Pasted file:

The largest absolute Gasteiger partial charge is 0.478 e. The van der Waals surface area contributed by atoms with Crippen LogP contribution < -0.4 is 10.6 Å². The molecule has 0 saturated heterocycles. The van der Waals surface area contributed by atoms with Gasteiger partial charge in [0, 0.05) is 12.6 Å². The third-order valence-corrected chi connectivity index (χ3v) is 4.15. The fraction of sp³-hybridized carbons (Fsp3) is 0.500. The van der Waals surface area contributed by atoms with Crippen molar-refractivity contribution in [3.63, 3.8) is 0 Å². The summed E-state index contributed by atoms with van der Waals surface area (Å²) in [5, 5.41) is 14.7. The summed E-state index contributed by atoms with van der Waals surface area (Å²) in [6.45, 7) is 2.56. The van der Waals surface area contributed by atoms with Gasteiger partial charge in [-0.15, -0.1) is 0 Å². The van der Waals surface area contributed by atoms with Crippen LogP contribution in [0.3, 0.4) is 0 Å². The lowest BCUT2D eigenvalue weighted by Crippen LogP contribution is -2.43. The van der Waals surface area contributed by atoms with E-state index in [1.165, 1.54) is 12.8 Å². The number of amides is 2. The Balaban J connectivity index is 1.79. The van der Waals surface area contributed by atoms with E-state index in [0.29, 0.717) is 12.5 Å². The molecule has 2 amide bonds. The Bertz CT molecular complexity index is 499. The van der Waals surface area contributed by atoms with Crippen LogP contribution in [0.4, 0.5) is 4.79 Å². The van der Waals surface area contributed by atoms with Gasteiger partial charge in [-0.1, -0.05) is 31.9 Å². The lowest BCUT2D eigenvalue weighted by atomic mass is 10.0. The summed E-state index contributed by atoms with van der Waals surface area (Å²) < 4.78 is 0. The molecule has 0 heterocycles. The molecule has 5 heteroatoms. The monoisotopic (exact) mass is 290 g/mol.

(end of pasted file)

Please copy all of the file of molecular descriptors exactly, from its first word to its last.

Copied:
The largest absolute Gasteiger partial charge is 0.478 e. The van der Waals surface area contributed by atoms with Crippen LogP contribution < -0.4 is 10.6 Å². The molecule has 0 saturated heterocycles. The van der Waals surface area contributed by atoms with Gasteiger partial charge in [0, 0.05) is 12.6 Å². The third-order valence-corrected chi connectivity index (χ3v) is 4.15. The fraction of sp³-hybridized carbons (Fsp3) is 0.500. The van der Waals surface area contributed by atoms with Crippen molar-refractivity contribution in [3.63, 3.8) is 0 Å². The summed E-state index contributed by atoms with van der Waals surface area (Å²) in [5, 5.41) is 14.7. The summed E-state index contributed by atoms with van der Waals surface area (Å²) in [6.45, 7) is 2.56. The van der Waals surface area contributed by atoms with Gasteiger partial charge in [-0.15, -0.1) is 0 Å². The van der Waals surface area contributed by atoms with Crippen LogP contribution in [0.3, 0.4) is 0 Å². The lowest BCUT2D eigenvalue weighted by Crippen LogP contribution is -2.43. The van der Waals surface area contributed by atoms with E-state index in [1.165, 1.54) is 12.8 Å². The number of amides is 2. The Balaban J connectivity index is 1.79. The van der Waals surface area contributed by atoms with E-state index in [0.29, 0.717) is 12.5 Å². The molecule has 2 amide bonds. The Bertz CT molecular complexity index is 499. The van der Waals surface area contributed by atoms with Crippen LogP contribution in [0.4, 0.5) is 4.79 Å². The van der Waals surface area contributed by atoms with Gasteiger partial charge in [-0.1, -0.05) is 31.9 Å². The lowest BCUT2D eigenvalue weighted by atomic mass is 10.0. The summed E-state index contributed by atoms with van der Waals surface area (Å²) < 4.78 is 0. The molecule has 0 heterocycles. The molecule has 5 heteroatoms. The monoisotopic (exact) mass is 290 g/mol.